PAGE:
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White House blasts Trudeau over G7 statements
Last Updated: 2018-06-11 01:50 | Xinhua
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Two senior White House officials on Sunday blasted Canadian Prime Minister Justin Trudeau over his earlier statements during the just concluded Group of Seven (G7) summit.

Trudeau announced on Saturday that all G7 members had endorsed the joint communique; however, he noted that the U.S. tariffs are "insulting" and Canada "will not be pushed around."

The remarks have enraged U.S. President Donald Trump. He tweeted hours later that he had instructed U.S. representatives not to endorse the G7 joint communique "based on Justin's false statements at his news conference, and the fact that Canada is charging massive Tariffs to our U.S. farmers, workers and companies."

Saying Trudeau is "dishonest & weak," he also threatened "tariffs on automobiles flooding the U.S. Market!"

Also in response, Larry Kudlow, director of the White House's National Economic Council, said on Sunday in an interview with CNN that Trudeau betrayed Trump with "polarizing" statements on U.S. trade policy.

He added that Trudeau's statement risked making Trump look weak before his meeting with Kim Jong Un, the top leader of the Democratic People's Republic of Korea (DPRK) in Singapore.

"He really kind of stabbed us in the back," he said, adding Trump "is not going to let a Canadian prime minister push him around on the eve of this ... he is not going to permit any show of weakness on the trip to negotiate with North Korea."

Saying Trudeau's statements are "amateurish" and "sophomoric" only "for domestic consumption," Kudlow said it was Trudeau's remarks that had prompted Trump to pull out of the joint communique.

"He held a press conference and he said the U.S. is insulting. He said that Canada has to stand up for itself. He says that we are the problem with tariffs. The non-factual part of this is - they have enormous tariffs," Kudlow said. "Don't blame Trump. It was Trudeau who started blasting Trump after he left, after the deals had been made."

Trump's trade adviser Peter Navarro also lashed out on Sunday at Trudeau's statements, saying they represent "bad faith."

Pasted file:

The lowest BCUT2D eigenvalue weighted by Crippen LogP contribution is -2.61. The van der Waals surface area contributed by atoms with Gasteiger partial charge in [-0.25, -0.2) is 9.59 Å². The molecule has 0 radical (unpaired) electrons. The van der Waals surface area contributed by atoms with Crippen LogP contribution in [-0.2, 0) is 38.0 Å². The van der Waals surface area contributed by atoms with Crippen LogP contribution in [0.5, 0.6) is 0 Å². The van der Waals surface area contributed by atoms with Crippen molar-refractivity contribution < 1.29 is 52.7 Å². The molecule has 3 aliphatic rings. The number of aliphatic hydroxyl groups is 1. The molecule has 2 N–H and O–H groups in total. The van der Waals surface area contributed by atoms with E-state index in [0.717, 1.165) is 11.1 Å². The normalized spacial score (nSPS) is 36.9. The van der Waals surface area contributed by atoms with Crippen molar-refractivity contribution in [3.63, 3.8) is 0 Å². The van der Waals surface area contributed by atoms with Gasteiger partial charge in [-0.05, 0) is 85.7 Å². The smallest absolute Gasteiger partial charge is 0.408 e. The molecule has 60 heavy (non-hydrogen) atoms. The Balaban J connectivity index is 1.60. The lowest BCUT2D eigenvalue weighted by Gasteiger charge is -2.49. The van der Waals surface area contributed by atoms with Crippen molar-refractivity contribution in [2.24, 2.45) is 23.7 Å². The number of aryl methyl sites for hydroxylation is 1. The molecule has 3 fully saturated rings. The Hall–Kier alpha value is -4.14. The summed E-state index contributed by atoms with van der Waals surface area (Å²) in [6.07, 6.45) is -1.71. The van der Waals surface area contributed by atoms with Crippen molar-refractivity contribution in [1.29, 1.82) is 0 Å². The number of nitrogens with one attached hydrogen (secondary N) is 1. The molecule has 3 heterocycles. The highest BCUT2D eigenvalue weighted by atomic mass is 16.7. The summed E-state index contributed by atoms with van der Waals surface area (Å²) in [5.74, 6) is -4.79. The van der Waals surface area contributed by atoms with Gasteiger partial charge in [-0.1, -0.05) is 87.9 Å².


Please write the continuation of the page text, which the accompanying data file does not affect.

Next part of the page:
"There is a special place in hell for any for leader that engages in bad faith diplomacy with President Donald J. Trump and then tries to stab him in the back on the way out the door and that's what bad-faith Justin Trudeau did with that stunt press conference, that's what weak, dishonest Justin Trudeau did," Navarro told "Fox News Sunday."

Trump "did the courtesy to Justin Trudeau to travel up to Quebec for that summit. He had other things, bigger things, on his plate in Singapore. ... He did him a favor and he was even willing to sign that socialist communique. And what did Trudeau do as soon as the plane took off from Canadian airspace? Trudeau stuck our president in the back. That will not stand," he noted.

Trump's decision to withdraw his support for the communiqué has drawn sharp criticism from Germany on Sunday.

"In a matter of seconds, you can destroy trust with 280 Twitter characters," German Foreign Minister Heiko Maas said when asked about Trump's decision. "We have seen this with the climate agreement or the Iran deal."

Canada's Foreign Minister Chrystia Freeland spoke against the United States over its tariffs on steel and aluminum on Friday during the Group of Seven (G7) summit in Charlevoix, Quebec.

"Canada will not change its mind when it comes to the illegal and absolutely unjustified application of tariffs on steel and aluminum, not only coming from Canada, but on the steel and aluminum sold by all the G7 allies who are assembled here, to the United States," Freeland said in a news conference at the summit.

Noting the U.S. imposition of tariffs was officially stated as a national security consideration, Freeland said: "We are very clear that Canada does not pose a national security threat to the United States. On the contrary, as part of the U.S. law, we are part of the national defense base of the United States."

"Canada has already raised cases at the WTO and at NAFTA, and we will retaliate," she said. "But we say that with great sadness."

Last week, Canada hit back at Trump administration by announcing retaliatory tariffs on up to 16.6 billion Canadian dollars (12.8 billion U.S. dollars) worth of U.S. steel and aluminum as well as a diverse list of other products. Those countermeasures are set to take effect on July 1.

James Brander, an international trade expert at the University of British Columbia in Vancouver, said Freeland's comments were meaningful.

"I think she is outlining Canada's actual position and is outlining actual steps that have been taken and are being taken," he told Xinhua in an interview.

G7 includes the seven leading industrialized countries of Britain, the United States, France, Germany, Italy, Japan and Canada.

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